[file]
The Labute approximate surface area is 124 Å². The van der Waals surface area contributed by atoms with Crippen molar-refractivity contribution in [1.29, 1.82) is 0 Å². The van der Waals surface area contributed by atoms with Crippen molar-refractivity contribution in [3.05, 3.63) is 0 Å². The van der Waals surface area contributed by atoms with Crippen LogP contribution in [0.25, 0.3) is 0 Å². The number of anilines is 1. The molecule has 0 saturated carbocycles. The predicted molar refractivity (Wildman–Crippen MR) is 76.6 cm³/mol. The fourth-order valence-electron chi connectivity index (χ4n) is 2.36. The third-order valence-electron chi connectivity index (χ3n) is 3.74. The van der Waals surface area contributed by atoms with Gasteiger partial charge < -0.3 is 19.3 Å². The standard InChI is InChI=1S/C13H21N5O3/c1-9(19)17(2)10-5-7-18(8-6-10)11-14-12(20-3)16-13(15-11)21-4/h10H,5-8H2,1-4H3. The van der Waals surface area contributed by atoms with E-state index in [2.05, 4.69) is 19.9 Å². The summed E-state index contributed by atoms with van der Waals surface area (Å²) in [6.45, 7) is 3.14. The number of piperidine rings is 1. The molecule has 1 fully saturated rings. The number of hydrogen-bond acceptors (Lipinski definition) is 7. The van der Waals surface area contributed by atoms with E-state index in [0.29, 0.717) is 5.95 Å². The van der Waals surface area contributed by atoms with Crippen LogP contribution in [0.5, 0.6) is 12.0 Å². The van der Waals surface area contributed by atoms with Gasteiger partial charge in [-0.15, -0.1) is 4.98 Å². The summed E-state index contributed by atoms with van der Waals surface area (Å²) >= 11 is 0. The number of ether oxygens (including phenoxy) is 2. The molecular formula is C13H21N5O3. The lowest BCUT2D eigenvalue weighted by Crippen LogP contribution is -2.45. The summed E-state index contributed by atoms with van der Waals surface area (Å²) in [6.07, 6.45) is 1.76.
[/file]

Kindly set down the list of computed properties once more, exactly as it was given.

The Labute approximate surface area is 124 Å². The van der Waals surface area contributed by atoms with Crippen molar-refractivity contribution in [1.29, 1.82) is 0 Å². The van der Waals surface area contributed by atoms with Crippen molar-refractivity contribution in [3.05, 3.63) is 0 Å². The van der Waals surface area contributed by atoms with Crippen LogP contribution in [0.25, 0.3) is 0 Å². The number of anilines is 1. The molecule has 0 saturated carbocycles. The predicted molar refractivity (Wildman–Crippen MR) is 76.6 cm³/mol. The fourth-order valence-electron chi connectivity index (χ4n) is 2.36. The third-order valence-electron chi connectivity index (χ3n) is 3.74. The van der Waals surface area contributed by atoms with Gasteiger partial charge < -0.3 is 19.3 Å². The standard InChI is InChI=1S/C13H21N5O3/c1-9(19)17(2)10-5-7-18(8-6-10)11-14-12(20-3)16-13(15-11)21-4/h10H,5-8H2,1-4H3. The van der Waals surface area contributed by atoms with E-state index in [2.05, 4.69) is 19.9 Å². The summed E-state index contributed by atoms with van der Waals surface area (Å²) in [6.45, 7) is 3.14. The number of piperidine rings is 1. The molecule has 1 fully saturated rings. The number of hydrogen-bond acceptors (Lipinski definition) is 7. The van der Waals surface area contributed by atoms with E-state index in [0.29, 0.717) is 5.95 Å². The van der Waals surface area contributed by atoms with Crippen LogP contribution in [0.5, 0.6) is 12.0 Å². The van der Waals surface area contributed by atoms with Gasteiger partial charge in [-0.15, -0.1) is 4.98 Å². The summed E-state index contributed by atoms with van der Waals surface area (Å²) >= 11 is 0. The number of ether oxygens (including phenoxy) is 2. The molecular formula is C13H21N5O3. The lowest BCUT2D eigenvalue weighted by Crippen LogP contribution is -2.45. The summed E-state index contributed by atoms with van der Waals surface area (Å²) in [6.07, 6.45) is 1.76.